Asylum seekers Children found in distress UN denounces inhumanity of island centres

November 27, 2013

Refugees at the Nauru detention centre.Detention limbo: A UN report has found at the time of the agency visit, only 160 of the 1093 asylum seekers held on Manus Island had lodged asylum claims. Photo: Angela Wylie

Offshore processing centres on Nauru and Manus Island are more focused on sending asylum seekers home than promoting “safe, fair and humane conditions”, a scathing United Nations report has found.

The UN High Commissioner for Refugees visited the centres in October, and on Tuesday issued reports finding that Australia’s agreements with its island neighbours had left hundreds in limbo.

The findings paint an especially dire picture for children and survivors of torture.

Nauru accommodation blocks were destroyed and are now unusable.Concerning conditions: The July 19 riots in Nauru left many of the buildings dilapidated and unusable. Photo: Supplied

Nauru inspectors met some of the 95 child detainees, who drew pictures highlighting their distress.


The inspectors found children were living in hot, humid, cramped conditions with little privacy, were not going to school and their parents held deep concerns for their mental health. At the time of the UN visit, there were 801 asylum seekers on Nauru and 1091 asylum seekers on Manus Island, including two unaccompanied children.

The UN found the morale of asylum seekers was extremely low because of delays in processing and uncertainty about their futures.

Just one asylum seeker on Nauru has had their refugee protection claim processed in 14 months, the inspectors found, while none of the asylum seekers on Manus Island had been processed in the 12 months since Australia and Papua New Guinea struck the deal to send asylum seekers bound for Australia to Papua New Guinea.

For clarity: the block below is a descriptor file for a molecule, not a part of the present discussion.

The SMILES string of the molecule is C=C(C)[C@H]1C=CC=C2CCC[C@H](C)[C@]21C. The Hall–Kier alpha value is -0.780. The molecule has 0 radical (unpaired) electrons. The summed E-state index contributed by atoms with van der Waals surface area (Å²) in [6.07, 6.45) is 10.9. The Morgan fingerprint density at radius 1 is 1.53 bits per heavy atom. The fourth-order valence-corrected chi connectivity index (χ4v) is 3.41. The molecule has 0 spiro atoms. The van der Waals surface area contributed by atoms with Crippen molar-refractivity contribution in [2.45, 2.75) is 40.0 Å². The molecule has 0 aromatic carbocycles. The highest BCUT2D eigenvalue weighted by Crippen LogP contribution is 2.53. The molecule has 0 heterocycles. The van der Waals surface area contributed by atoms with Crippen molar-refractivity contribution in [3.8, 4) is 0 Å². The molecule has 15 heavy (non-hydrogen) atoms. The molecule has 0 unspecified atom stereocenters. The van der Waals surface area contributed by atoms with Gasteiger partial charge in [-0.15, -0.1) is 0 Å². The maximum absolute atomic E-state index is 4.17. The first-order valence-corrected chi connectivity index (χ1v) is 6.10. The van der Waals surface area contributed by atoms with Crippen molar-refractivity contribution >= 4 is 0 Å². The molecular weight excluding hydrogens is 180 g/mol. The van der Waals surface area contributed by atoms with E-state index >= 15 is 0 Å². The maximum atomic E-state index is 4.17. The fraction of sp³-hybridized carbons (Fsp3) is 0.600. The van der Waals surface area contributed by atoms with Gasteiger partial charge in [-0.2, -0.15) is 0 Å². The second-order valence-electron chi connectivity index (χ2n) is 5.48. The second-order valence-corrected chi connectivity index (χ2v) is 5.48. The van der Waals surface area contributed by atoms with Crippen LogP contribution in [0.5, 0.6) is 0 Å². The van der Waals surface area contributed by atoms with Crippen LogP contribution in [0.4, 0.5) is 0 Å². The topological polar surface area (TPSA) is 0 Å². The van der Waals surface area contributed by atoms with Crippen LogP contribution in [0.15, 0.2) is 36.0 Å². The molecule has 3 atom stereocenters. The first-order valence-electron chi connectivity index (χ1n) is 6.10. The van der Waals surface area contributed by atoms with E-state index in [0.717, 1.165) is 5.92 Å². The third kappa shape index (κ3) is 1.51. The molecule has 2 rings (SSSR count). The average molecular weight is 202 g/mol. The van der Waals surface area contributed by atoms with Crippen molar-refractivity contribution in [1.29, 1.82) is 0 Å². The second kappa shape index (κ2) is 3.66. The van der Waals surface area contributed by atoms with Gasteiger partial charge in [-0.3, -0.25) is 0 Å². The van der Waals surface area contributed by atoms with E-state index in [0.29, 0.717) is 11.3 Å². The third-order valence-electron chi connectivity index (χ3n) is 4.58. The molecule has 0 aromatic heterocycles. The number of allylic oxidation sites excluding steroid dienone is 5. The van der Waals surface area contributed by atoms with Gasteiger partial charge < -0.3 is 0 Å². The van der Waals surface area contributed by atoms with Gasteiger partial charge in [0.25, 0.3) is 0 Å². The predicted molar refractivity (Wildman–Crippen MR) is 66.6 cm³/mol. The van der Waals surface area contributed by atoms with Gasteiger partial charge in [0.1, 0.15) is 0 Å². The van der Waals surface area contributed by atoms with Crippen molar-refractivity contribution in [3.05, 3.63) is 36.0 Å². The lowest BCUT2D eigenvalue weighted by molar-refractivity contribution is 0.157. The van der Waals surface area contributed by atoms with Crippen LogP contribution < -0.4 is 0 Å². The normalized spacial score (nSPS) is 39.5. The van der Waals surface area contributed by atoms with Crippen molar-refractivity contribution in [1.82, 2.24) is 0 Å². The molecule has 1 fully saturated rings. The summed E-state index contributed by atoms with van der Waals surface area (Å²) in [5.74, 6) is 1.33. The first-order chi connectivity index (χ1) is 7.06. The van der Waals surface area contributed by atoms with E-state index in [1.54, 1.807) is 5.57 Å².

The agency raised particular concern about the inability of Papua New Guinea’s officials to process asylum seekers’ claims for protection. It painted a picture of confusion and incompetence at the Papua New Guinean centre; for example, there were no clear laws or regulatory guidelines in place for the Papua New Guinean Foreign Affairs Minister or other officials to follow when judging asylum seekers’ claims.

At the time of the agency’s visit, the Papua New Guinean government – which is in charge of processing asylum claims for those Australia sends – had recruited just five officers to make refugee status determinations. Only two or three were on duty at any time, the agency reported, and it will take at least six months before they are able to make decisions “with any degree of sufficiency”.

Of the 1093 asylum seekers held at Manus Island when the UNHCR visited on October 28, only 160 had been able to lodge asylum claims.

Instead, a “return-oriented environment” had developed at both island centres, with no local legal support for asylum seekers.

The UNHCR was concerned that asylum seekers – including some who were “bona fide refugees” – would consider returning because of the uncertainty around processing, lengthy delays in processing and the prospect of settling in Papua New Guinea.

The UNHCR’s director of international protection, Volker Turk, said: “These reports must be seen in the context of what UNHCR has observed to be a sharp deterioration, during the course of the year, in the overall quality of protection and support available to asylum seekers and refugees who come to Australia by boat.

“Indeed, they highlight that, when policies and practices are based primarily on deterrence, they can have harmful and, at times, punishing consequences for people affected, particularly families and children.”

The UN recommended that all pregnant asylum seekers be removed from Nauru until adequate medical facilities are available.

Since the July 19 riot, there had been a deterioration in conditions and all processing had stopped.



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Filed under Analysis, PNG/Pacific Solution, UNHCR

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